I still wanted to coach, and I heard that the Tri-unity junior varsity position was available. I had always respected and liked Keeler and was excited for the prospect of joining a perennial powerhouse.

I didn’t really know about Tri-unity growing up in the Wyoming Park school district. But as a young kid, I would rush home and eagerly await the afternoon delivery of the Grand Rapids Press. I would quickly find the sports page and read it from front to back, hoping one day to see my byline.

I began writing for the Press’ sports department in 1997. It was my dream job. And that’s also when I first started covering Tri-unity boys basketball.

I remember watching eventual NBA all-star Chris Kaman, along with Bryan Foltice and others play for this little Christian school and have unbridled success under Keeler.

MHSAA Tournament runs became the norm for the Defenders. They won their first Finals title in 1996, and they would claim four more over the next 26 years. They also had six runner-up finishes.

Tri-unity’s assistant coaches, including Holzwarth (second from right), monitor the action.I was sitting on media row writing for in 2022 when Brady Titus led Tri-unity to its fifth state championship.

I never thought that two years later I would be on the coaching staff as the Defenders pursued another one. But there I was.

I knew this year’s team had the potential to be special.

Tri-unity had returned four of its five starters from a year ago, after suffering a heart-breaking two-point loss to Munising in the Division 4 Final.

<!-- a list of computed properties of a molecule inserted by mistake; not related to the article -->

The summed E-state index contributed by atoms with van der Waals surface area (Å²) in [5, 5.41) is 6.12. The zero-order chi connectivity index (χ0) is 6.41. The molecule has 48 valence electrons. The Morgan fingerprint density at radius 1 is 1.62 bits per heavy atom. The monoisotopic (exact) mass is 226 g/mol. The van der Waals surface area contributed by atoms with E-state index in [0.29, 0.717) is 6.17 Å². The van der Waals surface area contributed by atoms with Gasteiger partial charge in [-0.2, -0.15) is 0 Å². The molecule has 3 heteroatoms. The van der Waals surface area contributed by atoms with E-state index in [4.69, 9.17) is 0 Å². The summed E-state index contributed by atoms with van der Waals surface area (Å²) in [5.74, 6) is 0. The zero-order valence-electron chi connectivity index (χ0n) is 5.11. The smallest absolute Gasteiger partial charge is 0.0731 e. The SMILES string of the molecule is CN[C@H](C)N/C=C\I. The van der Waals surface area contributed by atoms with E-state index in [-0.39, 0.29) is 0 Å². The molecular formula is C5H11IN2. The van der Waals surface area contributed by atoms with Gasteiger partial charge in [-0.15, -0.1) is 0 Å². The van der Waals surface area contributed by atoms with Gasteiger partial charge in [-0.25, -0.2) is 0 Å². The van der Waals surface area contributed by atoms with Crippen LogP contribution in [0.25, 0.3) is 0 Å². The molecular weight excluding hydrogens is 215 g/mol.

Eight seniors were on the roster. The team had a mix of talented guard play, senior leadership, size and depth. We had shooters and we played great defense, a trademark of Keeler’s teams.

This was the year, and that heaped lofty expectations on Keeler and the team. It was basically “state championship or bust.” Anything less would be considered a disappointment.

Keeler wanted it badly, and I knew the players did as well. I think they felt the pressure at times of living up to the expectations that had been set.

We had several lopsided wins, but also had a few tough losses to Division 2 and Division 3 teams – Grand Rapids Forest Hills Central, Wyoming Lee, Grandville Covenant Christian and Schoolcraft – all talented teams that I think made us better despite falling short.

As the postseason started, there was anxiety and excitement.

We were one of the favorites, but it wouldn’t be easy. We would have to earn each of the seven victories needed to win it all.

First came a District title, but then we had to play a quality Fowler team in its home gym in the Regional Semifinal. This was a game we knew would be a challenge – and it was.

We led by only one at halftime after a 7-0 run to end the second quarter. The score was tied 33-33 in the fourth quarter before senior Lincoln Eerdmans made a key 3-pointer to spark our victory.

As we went through the handshake line, several Fowler players said, “Good luck in the Finals.”

Our defense played extremely well in the Regional Final and state Quarterfinal to secure our team another trip to the Breslin.

St. Ignace was our opponent in the Semifinal, and we had to face a senior guard who could do it all – Jonny Ingalls. He lived up to the hype. He was good, and we didn’t have any answer for him in the first half. We trailed by one, only to fall behind by seven late in the third quarter.

Was this the end? Were we going to fall one game short of our goal?

Holzwarth and the coaching staff greet Keaton Blanker (4) as he comes off the floor. We were down by five points in the fourth quarter, but junior guard Keaton Blanker, and others, rose to the occasion. We rallied to win a tight one, and now we were one win away from a Division 4 title.